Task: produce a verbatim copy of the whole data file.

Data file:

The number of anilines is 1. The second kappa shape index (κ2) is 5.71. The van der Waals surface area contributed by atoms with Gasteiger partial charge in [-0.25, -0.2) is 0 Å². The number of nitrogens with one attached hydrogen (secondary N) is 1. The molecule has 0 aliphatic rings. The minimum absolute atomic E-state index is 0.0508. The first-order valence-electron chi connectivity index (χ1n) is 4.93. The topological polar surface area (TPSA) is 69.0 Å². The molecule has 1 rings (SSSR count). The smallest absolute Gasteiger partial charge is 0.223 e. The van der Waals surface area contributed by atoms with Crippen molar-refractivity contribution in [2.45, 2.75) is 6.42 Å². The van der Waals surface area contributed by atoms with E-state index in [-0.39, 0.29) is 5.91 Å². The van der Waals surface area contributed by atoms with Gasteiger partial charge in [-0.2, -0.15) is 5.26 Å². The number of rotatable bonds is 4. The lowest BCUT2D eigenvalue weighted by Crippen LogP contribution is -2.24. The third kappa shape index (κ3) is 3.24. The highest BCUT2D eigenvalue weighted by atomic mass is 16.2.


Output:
The number of anilines is 1. The second kappa shape index (κ2) is 5.71. The van der Waals surface area contributed by atoms with Gasteiger partial charge in [-0.25, -0.2) is 0 Å². The number of nitrogens with one attached hydrogen (secondary N) is 1. The molecule has 0 aliphatic rings. The minimum absolute atomic E-state index is 0.0508. The first-order valence-electron chi connectivity index (χ1n) is 4.93. The topological polar surface area (TPSA) is 69.0 Å². The molecule has 1 rings (SSSR count). The smallest absolute Gasteiger partial charge is 0.223 e. The van der Waals surface area contributed by atoms with Crippen molar-refractivity contribution in [2.45, 2.75) is 6.42 Å². The van der Waals surface area contributed by atoms with E-state index in [-0.39, 0.29) is 5.91 Å². The van der Waals surface area contributed by atoms with Gasteiger partial charge in [-0.2, -0.15) is 5.26 Å². The number of rotatable bonds is 4. The lowest BCUT2D eigenvalue weighted by Crippen LogP contribution is -2.24. The third kappa shape index (κ3) is 3.24. The highest BCUT2D eigenvalue weighted by atomic mass is 16.2.